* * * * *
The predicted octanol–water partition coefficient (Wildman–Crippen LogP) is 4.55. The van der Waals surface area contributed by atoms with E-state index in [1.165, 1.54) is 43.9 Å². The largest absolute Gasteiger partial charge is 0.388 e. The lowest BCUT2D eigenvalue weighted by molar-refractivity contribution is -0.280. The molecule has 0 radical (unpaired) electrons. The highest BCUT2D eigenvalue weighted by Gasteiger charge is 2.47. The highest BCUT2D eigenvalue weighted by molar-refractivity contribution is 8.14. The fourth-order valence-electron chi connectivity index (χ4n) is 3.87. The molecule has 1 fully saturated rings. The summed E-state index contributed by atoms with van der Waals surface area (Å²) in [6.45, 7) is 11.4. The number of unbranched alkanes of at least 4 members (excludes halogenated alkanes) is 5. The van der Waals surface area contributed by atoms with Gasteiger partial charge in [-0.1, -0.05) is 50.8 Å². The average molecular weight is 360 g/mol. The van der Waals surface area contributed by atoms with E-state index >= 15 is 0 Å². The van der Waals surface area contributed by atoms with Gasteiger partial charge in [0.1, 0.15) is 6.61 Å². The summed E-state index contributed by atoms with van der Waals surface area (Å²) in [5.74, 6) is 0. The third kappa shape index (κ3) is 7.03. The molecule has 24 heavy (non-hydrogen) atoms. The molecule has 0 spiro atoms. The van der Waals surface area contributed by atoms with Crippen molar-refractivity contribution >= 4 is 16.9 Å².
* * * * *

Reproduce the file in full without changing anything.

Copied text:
The predicted octanol–water partition coefficient (Wildman–Crippen LogP) is 4.55. The van der Waals surface area contributed by atoms with E-state index in [1.165, 1.54) is 43.9 Å². The largest absolute Gasteiger partial charge is 0.388 e. The lowest BCUT2D eigenvalue weighted by molar-refractivity contribution is -0.280. The molecule has 0 radical (unpaired) electrons. The highest BCUT2D eigenvalue weighted by Gasteiger charge is 2.47. The highest BCUT2D eigenvalue weighted by molar-refractivity contribution is 8.14. The fourth-order valence-electron chi connectivity index (χ4n) is 3.87. The molecule has 1 fully saturated rings. The summed E-state index contributed by atoms with van der Waals surface area (Å²) in [6.45, 7) is 11.4. The number of unbranched alkanes of at least 4 members (excludes halogenated alkanes) is 5. The van der Waals surface area contributed by atoms with Gasteiger partial charge in [-0.1, -0.05) is 50.8 Å². The average molecular weight is 360 g/mol. The van der Waals surface area contributed by atoms with E-state index >= 15 is 0 Å². The van der Waals surface area contributed by atoms with Gasteiger partial charge in [0.1, 0.15) is 6.61 Å². The summed E-state index contributed by atoms with van der Waals surface area (Å²) in [5.74, 6) is 0. The third kappa shape index (κ3) is 7.03. The molecule has 24 heavy (non-hydrogen) atoms. The molecule has 0 spiro atoms. The van der Waals surface area contributed by atoms with Crippen molar-refractivity contribution >= 4 is 16.9 Å².